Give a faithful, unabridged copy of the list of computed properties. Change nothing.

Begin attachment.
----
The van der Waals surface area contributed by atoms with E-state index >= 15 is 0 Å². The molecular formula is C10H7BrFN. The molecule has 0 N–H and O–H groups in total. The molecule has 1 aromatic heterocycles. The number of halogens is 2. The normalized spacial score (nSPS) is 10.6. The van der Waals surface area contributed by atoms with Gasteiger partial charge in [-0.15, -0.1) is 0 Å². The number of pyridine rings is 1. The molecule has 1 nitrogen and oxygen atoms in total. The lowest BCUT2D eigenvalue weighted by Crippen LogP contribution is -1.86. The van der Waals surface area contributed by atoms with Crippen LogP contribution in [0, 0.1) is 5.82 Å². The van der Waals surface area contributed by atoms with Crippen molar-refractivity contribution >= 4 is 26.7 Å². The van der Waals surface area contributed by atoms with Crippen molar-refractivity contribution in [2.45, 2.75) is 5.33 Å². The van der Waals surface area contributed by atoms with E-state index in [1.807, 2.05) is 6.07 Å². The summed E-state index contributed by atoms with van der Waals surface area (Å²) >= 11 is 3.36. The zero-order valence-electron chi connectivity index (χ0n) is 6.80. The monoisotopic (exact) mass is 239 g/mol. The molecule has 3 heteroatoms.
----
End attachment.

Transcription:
The van der Waals surface area contributed by atoms with E-state index >= 15 is 0 Å². The molecular formula is C10H7BrFN. The molecule has 0 N–H and O–H groups in total. The molecule has 1 aromatic heterocycles. The number of halogens is 2. The normalized spacial score (nSPS) is 10.6. The van der Waals surface area contributed by atoms with Gasteiger partial charge in [-0.15, -0.1) is 0 Å². The number of pyridine rings is 1. The molecule has 1 nitrogen and oxygen atoms in total. The lowest BCUT2D eigenvalue weighted by Crippen LogP contribution is -1.86. The van der Waals surface area contributed by atoms with Crippen LogP contribution in [0, 0.1) is 5.82 Å². The van der Waals surface area contributed by atoms with Crippen molar-refractivity contribution >= 4 is 26.7 Å². The van der Waals surface area contributed by atoms with Crippen molar-refractivity contribution in [2.45, 2.75) is 5.33 Å². The van der Waals surface area contributed by atoms with E-state index in [1.807, 2.05) is 6.07 Å². The summed E-state index contributed by atoms with van der Waals surface area (Å²) >= 11 is 3.36. The zero-order valence-electron chi connectivity index (χ0n) is 6.80. The monoisotopic (exact) mass is 239 g/mol. The molecule has 3 heteroatoms.